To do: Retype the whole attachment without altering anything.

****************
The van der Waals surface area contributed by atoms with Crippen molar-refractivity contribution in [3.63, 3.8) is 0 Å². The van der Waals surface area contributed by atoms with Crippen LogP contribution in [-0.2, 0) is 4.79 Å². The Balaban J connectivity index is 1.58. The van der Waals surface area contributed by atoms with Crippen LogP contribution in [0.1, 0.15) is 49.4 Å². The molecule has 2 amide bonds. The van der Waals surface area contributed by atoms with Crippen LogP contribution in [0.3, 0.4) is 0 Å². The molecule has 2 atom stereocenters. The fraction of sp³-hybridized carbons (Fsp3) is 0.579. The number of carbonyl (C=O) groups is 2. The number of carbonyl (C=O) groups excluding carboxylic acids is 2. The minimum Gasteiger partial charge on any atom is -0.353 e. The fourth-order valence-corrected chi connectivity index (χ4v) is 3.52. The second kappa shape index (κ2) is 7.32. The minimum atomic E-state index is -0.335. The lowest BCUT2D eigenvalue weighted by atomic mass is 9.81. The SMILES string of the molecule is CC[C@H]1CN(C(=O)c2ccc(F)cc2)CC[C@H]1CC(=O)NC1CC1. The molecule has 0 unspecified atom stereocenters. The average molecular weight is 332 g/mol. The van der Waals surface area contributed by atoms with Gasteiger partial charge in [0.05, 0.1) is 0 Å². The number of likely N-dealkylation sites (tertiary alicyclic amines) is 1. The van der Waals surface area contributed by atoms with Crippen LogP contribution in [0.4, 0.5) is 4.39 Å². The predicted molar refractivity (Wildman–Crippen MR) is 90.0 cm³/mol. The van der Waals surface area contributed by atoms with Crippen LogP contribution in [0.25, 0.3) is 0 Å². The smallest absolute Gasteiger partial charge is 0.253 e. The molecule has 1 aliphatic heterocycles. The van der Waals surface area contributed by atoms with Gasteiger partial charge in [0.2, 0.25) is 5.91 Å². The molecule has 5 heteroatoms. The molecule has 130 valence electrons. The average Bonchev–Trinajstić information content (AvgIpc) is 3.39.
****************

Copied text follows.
The van der Waals surface area contributed by atoms with Crippen molar-refractivity contribution in [3.63, 3.8) is 0 Å². The van der Waals surface area contributed by atoms with Crippen LogP contribution in [-0.2, 0) is 4.79 Å². The Balaban J connectivity index is 1.58. The van der Waals surface area contributed by atoms with Crippen LogP contribution in [0.1, 0.15) is 49.4 Å². The molecule has 2 amide bonds. The van der Waals surface area contributed by atoms with Crippen LogP contribution in [0.3, 0.4) is 0 Å². The molecule has 2 atom stereocenters. The fraction of sp³-hybridized carbons (Fsp3) is 0.579. The number of carbonyl (C=O) groups is 2. The number of carbonyl (C=O) groups excluding carboxylic acids is 2. The minimum Gasteiger partial charge on any atom is -0.353 e. The fourth-order valence-corrected chi connectivity index (χ4v) is 3.52. The second kappa shape index (κ2) is 7.32. The minimum atomic E-state index is -0.335. The lowest BCUT2D eigenvalue weighted by atomic mass is 9.81. The SMILES string of the molecule is CC[C@H]1CN(C(=O)c2ccc(F)cc2)CC[C@H]1CC(=O)NC1CC1. The molecule has 0 unspecified atom stereocenters. The average molecular weight is 332 g/mol. The van der Waals surface area contributed by atoms with Gasteiger partial charge in [0.05, 0.1) is 0 Å². The number of likely N-dealkylation sites (tertiary alicyclic amines) is 1. The van der Waals surface area contributed by atoms with Crippen LogP contribution in [0.4, 0.5) is 4.39 Å². The predicted molar refractivity (Wildman–Crippen MR) is 90.0 cm³/mol. The van der Waals surface area contributed by atoms with Crippen LogP contribution in [0.25, 0.3) is 0 Å². The smallest absolute Gasteiger partial charge is 0.253 e. The molecule has 1 aliphatic heterocycles. The van der Waals surface area contributed by atoms with Gasteiger partial charge in [0.2, 0.25) is 5.91 Å². The molecule has 5 heteroatoms. The molecule has 130 valence electrons. The average Bonchev–Trinajstić information content (AvgIpc) is 3.39.